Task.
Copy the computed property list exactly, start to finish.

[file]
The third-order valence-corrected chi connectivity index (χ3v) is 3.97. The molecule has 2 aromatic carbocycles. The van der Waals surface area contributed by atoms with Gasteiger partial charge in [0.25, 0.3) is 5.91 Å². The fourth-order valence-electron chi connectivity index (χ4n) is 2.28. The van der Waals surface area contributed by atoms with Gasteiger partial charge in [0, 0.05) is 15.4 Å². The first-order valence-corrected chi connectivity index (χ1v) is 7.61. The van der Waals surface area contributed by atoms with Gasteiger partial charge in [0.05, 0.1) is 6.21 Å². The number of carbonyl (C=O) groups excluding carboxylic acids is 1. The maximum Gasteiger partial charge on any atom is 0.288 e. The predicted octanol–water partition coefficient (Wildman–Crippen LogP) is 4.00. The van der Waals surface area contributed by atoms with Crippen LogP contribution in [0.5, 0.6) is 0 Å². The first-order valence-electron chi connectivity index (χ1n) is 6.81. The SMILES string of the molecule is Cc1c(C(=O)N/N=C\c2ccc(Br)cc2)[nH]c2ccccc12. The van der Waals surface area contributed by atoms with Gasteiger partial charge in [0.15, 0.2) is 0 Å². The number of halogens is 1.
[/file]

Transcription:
The third-order valence-corrected chi connectivity index (χ3v) is 3.97. The molecule has 2 aromatic carbocycles. The van der Waals surface area contributed by atoms with Gasteiger partial charge in [0.25, 0.3) is 5.91 Å². The fourth-order valence-electron chi connectivity index (χ4n) is 2.28. The van der Waals surface area contributed by atoms with Gasteiger partial charge in [0, 0.05) is 15.4 Å². The first-order valence-corrected chi connectivity index (χ1v) is 7.61. The van der Waals surface area contributed by atoms with Gasteiger partial charge in [0.05, 0.1) is 6.21 Å². The number of carbonyl (C=O) groups excluding carboxylic acids is 1. The maximum Gasteiger partial charge on any atom is 0.288 e. The predicted octanol–water partition coefficient (Wildman–Crippen LogP) is 4.00. The van der Waals surface area contributed by atoms with Crippen LogP contribution in [0.5, 0.6) is 0 Å². The first-order valence-electron chi connectivity index (χ1n) is 6.81. The SMILES string of the molecule is Cc1c(C(=O)N/N=C\c2ccc(Br)cc2)[nH]c2ccccc12. The van der Waals surface area contributed by atoms with Gasteiger partial charge in [0.15, 0.2) is 0 Å². The number of halogens is 1.